The so-called “Followers of Horus” were the people who first occupied Egypt and who created Pharaonic Civilization, starting in the predynastic era. Horus, the Pharaonic falcon, was not only their “God of the Heavens” but also served as the symbol of the first Pharaonic kings, the Pharaohs, and their predecessors.
The predynastic period of the falcon cult is testified to by many predynastic “falcon serekhs” (serekh = king’s name enclosure) in Egypt, all originating from the period about 3300 to 3100 BC.
The interpretation of the names of Egyptian kings has been a point of dispute among Egyptologists for quite some time. Our discovery that the Horus falcon marked heaven’s celestial pole in predynastic Egypt shows that the Horus names of the Egyptian kings were astronomical in nature. These names of kings were written below the falcon in the serekh and claimed certain heavenly stellar regions for the king. These heavenly regions basically correspond to the modern Zodiac in principle. The Horus names were therefore a type of calendar of kings. Using that calendar, one can determine the reigns of the early Pharaonic kings astronomically.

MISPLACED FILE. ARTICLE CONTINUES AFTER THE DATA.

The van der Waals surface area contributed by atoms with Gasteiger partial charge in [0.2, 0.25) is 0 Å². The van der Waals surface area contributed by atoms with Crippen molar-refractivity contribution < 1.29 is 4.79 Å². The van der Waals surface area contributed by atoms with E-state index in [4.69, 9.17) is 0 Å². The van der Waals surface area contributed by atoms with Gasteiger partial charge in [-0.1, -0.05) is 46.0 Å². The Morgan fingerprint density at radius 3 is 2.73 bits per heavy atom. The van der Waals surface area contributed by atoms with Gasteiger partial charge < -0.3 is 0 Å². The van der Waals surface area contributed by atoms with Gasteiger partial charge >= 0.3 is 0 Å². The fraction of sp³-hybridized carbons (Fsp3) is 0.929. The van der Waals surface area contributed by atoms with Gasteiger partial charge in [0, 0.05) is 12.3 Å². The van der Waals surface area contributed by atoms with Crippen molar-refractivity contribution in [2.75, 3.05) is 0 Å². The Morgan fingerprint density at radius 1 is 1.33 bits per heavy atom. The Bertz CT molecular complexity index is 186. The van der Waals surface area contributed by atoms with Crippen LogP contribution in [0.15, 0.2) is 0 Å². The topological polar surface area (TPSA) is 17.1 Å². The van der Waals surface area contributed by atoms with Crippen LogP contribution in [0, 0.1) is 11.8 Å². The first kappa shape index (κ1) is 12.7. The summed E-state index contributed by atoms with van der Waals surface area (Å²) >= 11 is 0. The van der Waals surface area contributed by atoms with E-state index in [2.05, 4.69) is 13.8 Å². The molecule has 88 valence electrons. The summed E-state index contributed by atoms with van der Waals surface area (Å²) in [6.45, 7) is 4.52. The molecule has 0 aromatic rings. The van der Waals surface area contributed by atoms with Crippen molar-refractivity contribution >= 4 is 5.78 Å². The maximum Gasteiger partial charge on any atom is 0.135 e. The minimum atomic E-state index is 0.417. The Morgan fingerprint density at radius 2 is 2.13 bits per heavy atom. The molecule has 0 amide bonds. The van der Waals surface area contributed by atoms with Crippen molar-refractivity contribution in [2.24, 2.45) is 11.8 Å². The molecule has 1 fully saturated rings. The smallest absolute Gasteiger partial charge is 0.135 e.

The Origin of the Cult of Horus in Predynastic Egypt DOC